By Peter Wortsman
Photos by Peter Wortsman
For sheer magnitude, multitude, and magnificence, the spectacle of manmade stalagmites on Michigan Avenue boggles the mind. In the wake of the Great Chicago Fire of 1871, the city became a tabula rasa for visionary builders. It was here that the first modern skyscrapers were built. Towering landmarks, like the dark green terra cotta and gold leaf covered Carbide and Carbon Building, the sprawling, sparkling white Spanish Renaissance style Wrigley Building, the neo-Gothic Chicago Tribune Building, and the Beaux Arts Crain Communications Building, to mention only a few, call for constant neck craning. Massaging the tendons one windy November morning, even this visiting New Yorker had to admit that, architecturally speaking, Chicago is second to none.
Gone is the grimy, gritty, homespun hodgepodge of a city I remembered from my last swing through town in the ’70s. Maxwell Street Market, immortalized in the movie “The Blues Brothers,” where blues bands sprouted like mushrooms on Sunday morning, was no more. The checkerboard of quasi-independent ethnic enclaves had melded into a true metropolis, forfeiting in local flavor what it gained in polish and patina. Chicago was looking up.
Opened in 2004, Millennium Park, the capstone of the city’s rebirth built in an abandoned railroad yard, literally gives the city a 21st century facelift. The myriad blown-up mugs of Chicagoans materialize and morph on the massive twin blocks of the Crown Fountain, giving the city a face. Frank Gehry’s magic mushroom-shaped Pritzker Pavilion freezes motion. And his pedestrian BP Bridge unfurls like a wave of aluminum foil rolling to Lake Michigan.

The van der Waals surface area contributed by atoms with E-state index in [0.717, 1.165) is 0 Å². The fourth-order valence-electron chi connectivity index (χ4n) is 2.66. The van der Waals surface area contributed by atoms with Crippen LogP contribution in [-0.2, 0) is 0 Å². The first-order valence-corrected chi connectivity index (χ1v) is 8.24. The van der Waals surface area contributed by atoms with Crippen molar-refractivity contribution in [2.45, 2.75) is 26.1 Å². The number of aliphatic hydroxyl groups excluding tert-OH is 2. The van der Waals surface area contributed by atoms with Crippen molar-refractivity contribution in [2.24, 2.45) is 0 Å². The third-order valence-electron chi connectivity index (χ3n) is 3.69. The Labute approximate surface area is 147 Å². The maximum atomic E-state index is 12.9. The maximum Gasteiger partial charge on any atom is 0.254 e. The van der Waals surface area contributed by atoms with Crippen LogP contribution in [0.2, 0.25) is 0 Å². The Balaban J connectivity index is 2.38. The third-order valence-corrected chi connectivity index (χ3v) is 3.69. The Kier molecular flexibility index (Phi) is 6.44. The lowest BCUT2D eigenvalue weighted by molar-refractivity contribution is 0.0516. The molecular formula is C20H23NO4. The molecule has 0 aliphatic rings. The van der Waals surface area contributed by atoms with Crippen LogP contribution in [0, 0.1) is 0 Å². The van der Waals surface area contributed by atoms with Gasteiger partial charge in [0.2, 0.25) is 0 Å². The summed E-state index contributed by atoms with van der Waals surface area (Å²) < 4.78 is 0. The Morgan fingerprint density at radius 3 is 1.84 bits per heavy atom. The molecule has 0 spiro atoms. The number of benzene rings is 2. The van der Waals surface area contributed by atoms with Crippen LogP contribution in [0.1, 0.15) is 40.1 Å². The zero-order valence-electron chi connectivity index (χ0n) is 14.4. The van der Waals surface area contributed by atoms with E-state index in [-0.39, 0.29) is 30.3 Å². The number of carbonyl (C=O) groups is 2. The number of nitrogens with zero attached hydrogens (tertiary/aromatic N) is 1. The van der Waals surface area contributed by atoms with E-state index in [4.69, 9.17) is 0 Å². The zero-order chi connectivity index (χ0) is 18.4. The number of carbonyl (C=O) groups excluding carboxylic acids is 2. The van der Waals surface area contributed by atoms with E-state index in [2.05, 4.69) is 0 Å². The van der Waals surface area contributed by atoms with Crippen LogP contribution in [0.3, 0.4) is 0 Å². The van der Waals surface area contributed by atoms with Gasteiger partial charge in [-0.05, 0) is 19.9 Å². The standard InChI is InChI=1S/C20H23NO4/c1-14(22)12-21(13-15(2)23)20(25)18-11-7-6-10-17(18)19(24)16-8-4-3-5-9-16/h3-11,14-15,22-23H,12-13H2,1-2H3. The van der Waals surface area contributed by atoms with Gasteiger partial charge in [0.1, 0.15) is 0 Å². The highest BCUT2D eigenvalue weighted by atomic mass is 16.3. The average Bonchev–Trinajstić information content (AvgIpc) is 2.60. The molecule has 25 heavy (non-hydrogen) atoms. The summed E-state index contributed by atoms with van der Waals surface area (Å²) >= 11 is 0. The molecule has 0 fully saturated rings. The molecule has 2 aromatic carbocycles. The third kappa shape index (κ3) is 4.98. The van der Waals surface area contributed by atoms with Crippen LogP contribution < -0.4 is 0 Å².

Battered by the wind whipping off the water, I took refuge in the newly refurbished Chicago Art Institute, home to one of the country’s outstanding collections, including rare Impressionist works and such New World classics as “American Gothic” by Grant Wood and Edward Hopper’s “Nighthawks.” Less well known, but of considerable interest, the International Museum of Surgical Science, on North Lake Shore Drive, runs the gamut in its collection from ancient Roman surgical paraphernalia, medieval cupping devices, and an operative iron lung to the first magnetic resonance imaging device.
Buttoning my raincoat all the way to the top, I hit the street again to take in more buildings, including Mies van der Rohe’s Lake Shore Drive Apartment complex. There was much still to discover and walking is good for the heart.
Speaking cardiovascular, the health-minded visitor may take some solace in the fact that Chicago, America’s former meatpacking and bootlegged booze capital, and, incidentally, the birthplace of Dunkin Donuts and McDonalds, was also where cardiologist and biochemist Dr. Angelo Scanu, of the University of Chicago, first separated the fat and protein in human serum lipoprotein and described the biochemical makeup of HDL, the “good” cholesterol.
Which, of course, did not keep me from indulging that evening in a thick slab of rib eye at Gibson’s Steakhouse on North Rush Street. I figured the resveratrol in my wine would balance out the beef. I stayed inexpensively, centrally, and in style, at the boutique Hotel Felix, in the River North neighborhood, http://hotelfelixchicago-px.trvlclick.com/.